The character who has proven absolutely fascinating to me is Layla Miller. Created as a sort of Mcguffin during the House of M crossover, Peter David has taken a mysterious little girl with no personality and made her an interesting woman with real pathos. Layla starts out as the girl who, "knows stuff," seemingly a precognitive ability. but when Layla is displaced into the future, and eventually calls Madrox there to help her, we learn what the nature of her knowledge and what her real power is: she knows stuff because future Layla has told past Layla all of the things that she has learned. And her power is that she can raise the dead. However, in monkey's paw fashion, there is a catch: those resurrected are brought back with no souls. Layla knows what this means, knows that people she resurrects aren't who they were before their resurrection, and must struggle with the decision of what to do with this ability when someone she cares about is lost. Her stories also play with the idea of the butterfly effect (hence her eventual codename of Butterfly), that every time she changes something she knows was destined to happen it changes the flow of events. Issue #240, "Run, Layla, Run," is a phenomenal issue that shows Layla trying to make sure the future flows as she knows it should, despite the changes that have occurred, and gives great insight into the way Layla sees every day.
While Madrox and Layla are the two characters who I find the most compelling, it's the sign of a great comic that I enjoy issues that focus on the others as well. Since this is a long term series, where these characters have had plenty of time to grow, plot threads are laid down that take long periods of time to bear fruit. And with those kind of long, character based arcs, you get a lot of time to build on the interplay between characters and see how they come together and break apart. The relationship between Rictor and Shatterstar is hilarious, as Shatterstar does not always get the way things work on Earth, but is also very real; they're not a "gay couple," they're a couple period; they go through what a lot of couples do and interact is a true manner.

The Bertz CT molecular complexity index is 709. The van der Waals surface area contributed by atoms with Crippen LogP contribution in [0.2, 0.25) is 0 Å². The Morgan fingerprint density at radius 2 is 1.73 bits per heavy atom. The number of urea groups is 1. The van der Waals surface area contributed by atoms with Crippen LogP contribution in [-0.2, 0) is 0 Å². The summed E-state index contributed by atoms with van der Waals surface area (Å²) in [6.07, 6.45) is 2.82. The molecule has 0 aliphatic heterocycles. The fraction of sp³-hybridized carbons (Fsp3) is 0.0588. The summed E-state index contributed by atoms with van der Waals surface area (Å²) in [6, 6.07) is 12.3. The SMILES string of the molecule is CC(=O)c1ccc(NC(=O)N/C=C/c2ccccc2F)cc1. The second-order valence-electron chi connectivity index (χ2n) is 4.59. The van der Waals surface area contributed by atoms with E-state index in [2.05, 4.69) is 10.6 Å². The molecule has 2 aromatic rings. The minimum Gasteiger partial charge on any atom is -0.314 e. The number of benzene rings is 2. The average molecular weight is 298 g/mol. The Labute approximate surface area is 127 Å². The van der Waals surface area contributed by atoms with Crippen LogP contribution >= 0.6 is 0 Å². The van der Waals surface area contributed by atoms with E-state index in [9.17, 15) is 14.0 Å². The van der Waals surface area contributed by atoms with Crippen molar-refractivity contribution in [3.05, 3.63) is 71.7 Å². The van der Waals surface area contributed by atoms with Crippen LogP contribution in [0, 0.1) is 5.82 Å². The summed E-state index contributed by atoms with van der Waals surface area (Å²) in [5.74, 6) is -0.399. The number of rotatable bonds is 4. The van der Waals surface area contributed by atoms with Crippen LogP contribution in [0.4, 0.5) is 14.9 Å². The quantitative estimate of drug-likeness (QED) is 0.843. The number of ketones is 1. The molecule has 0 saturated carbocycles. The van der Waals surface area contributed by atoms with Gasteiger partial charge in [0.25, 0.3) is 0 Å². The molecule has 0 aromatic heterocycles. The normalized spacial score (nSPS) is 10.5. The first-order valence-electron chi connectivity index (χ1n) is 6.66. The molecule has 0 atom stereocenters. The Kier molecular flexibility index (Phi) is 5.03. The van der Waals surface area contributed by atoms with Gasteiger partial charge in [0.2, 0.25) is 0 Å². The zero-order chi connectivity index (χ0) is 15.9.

Wolfsbane left the group briefly to be a member of X-Force, and came back broken by the deeds she had done and pregnant. She is shown going through a whole cycle of grief and acceptance, in a heartbreaking series of stories. When Siryn also gets pregnant after a drunken night with Madrox, well I don't want to give away the twist if you've not read the issues, and I know Peter David wouldn't want me to either, but the result is something that leaves you with your jaw on the floor and your heart broken for this fictional character.
I mention those two story arcs together not just because of the obvious similar pregnancy content, but because their resolutions involved a favorite occasional X-Factor supporting character: the Reverend John Maddox. Maddox is one of Madrox's wayward dupes, one who was sent to learn about faith and religion. But Maddox met a woman, fell in love with her and with his role as an Episcopal minister, and decided to not return. When Madrox went to reclaim him, the two fought and eventually Madrox let him go to live his life. He meets with both Siryn and Wolfsbane at their darkest hours, as well as Madrox when he is near the end of his own rope, and serves as the voice of a higher power, a voice of reason and compassion. Peter David never preaches through Maddox, but he speaks with a faith and a belief in the good of humanity, and a worldwise knowledge that makes him both confessor and confidant.